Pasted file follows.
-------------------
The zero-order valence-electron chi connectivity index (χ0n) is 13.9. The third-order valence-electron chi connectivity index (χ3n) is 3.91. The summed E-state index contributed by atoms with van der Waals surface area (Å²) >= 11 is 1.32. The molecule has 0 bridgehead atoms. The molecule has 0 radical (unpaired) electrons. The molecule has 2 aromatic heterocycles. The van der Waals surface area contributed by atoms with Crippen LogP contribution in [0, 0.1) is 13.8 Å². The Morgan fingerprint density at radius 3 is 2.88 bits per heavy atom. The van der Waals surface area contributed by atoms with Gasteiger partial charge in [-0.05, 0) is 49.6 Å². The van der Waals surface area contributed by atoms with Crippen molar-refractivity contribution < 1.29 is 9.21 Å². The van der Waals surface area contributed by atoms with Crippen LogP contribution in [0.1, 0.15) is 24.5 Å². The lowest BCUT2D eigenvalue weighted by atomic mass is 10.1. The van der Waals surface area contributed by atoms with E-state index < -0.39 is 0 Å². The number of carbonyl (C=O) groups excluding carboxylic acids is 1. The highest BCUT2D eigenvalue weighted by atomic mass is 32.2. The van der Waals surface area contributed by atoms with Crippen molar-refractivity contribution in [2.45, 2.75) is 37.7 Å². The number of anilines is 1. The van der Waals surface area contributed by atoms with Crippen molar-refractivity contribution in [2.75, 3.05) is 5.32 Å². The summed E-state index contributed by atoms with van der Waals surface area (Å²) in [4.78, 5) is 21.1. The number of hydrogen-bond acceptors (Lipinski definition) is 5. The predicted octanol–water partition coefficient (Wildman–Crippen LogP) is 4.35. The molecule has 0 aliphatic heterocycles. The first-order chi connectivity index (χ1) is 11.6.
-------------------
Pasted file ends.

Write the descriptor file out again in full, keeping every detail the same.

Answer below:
The zero-order valence-electron chi connectivity index (χ0n) is 13.9. The third-order valence-electron chi connectivity index (χ3n) is 3.91. The summed E-state index contributed by atoms with van der Waals surface area (Å²) >= 11 is 1.32. The molecule has 0 bridgehead atoms. The molecule has 0 radical (unpaired) electrons. The molecule has 2 aromatic heterocycles. The van der Waals surface area contributed by atoms with Crippen LogP contribution in [0, 0.1) is 13.8 Å². The Morgan fingerprint density at radius 3 is 2.88 bits per heavy atom. The van der Waals surface area contributed by atoms with Gasteiger partial charge in [-0.05, 0) is 49.6 Å². The van der Waals surface area contributed by atoms with Crippen molar-refractivity contribution < 1.29 is 9.21 Å². The van der Waals surface area contributed by atoms with Crippen LogP contribution in [0.1, 0.15) is 24.5 Å². The lowest BCUT2D eigenvalue weighted by atomic mass is 10.1. The van der Waals surface area contributed by atoms with E-state index < -0.39 is 0 Å². The number of carbonyl (C=O) groups excluding carboxylic acids is 1. The highest BCUT2D eigenvalue weighted by atomic mass is 32.2. The van der Waals surface area contributed by atoms with Crippen molar-refractivity contribution in [2.45, 2.75) is 37.7 Å². The number of anilines is 1. The van der Waals surface area contributed by atoms with Crippen molar-refractivity contribution in [2.75, 3.05) is 5.32 Å². The summed E-state index contributed by atoms with van der Waals surface area (Å²) in [4.78, 5) is 21.1. The number of hydrogen-bond acceptors (Lipinski definition) is 5. The predicted octanol–water partition coefficient (Wildman–Crippen LogP) is 4.35. The molecule has 0 aliphatic heterocycles. The first-order chi connectivity index (χ1) is 11.6.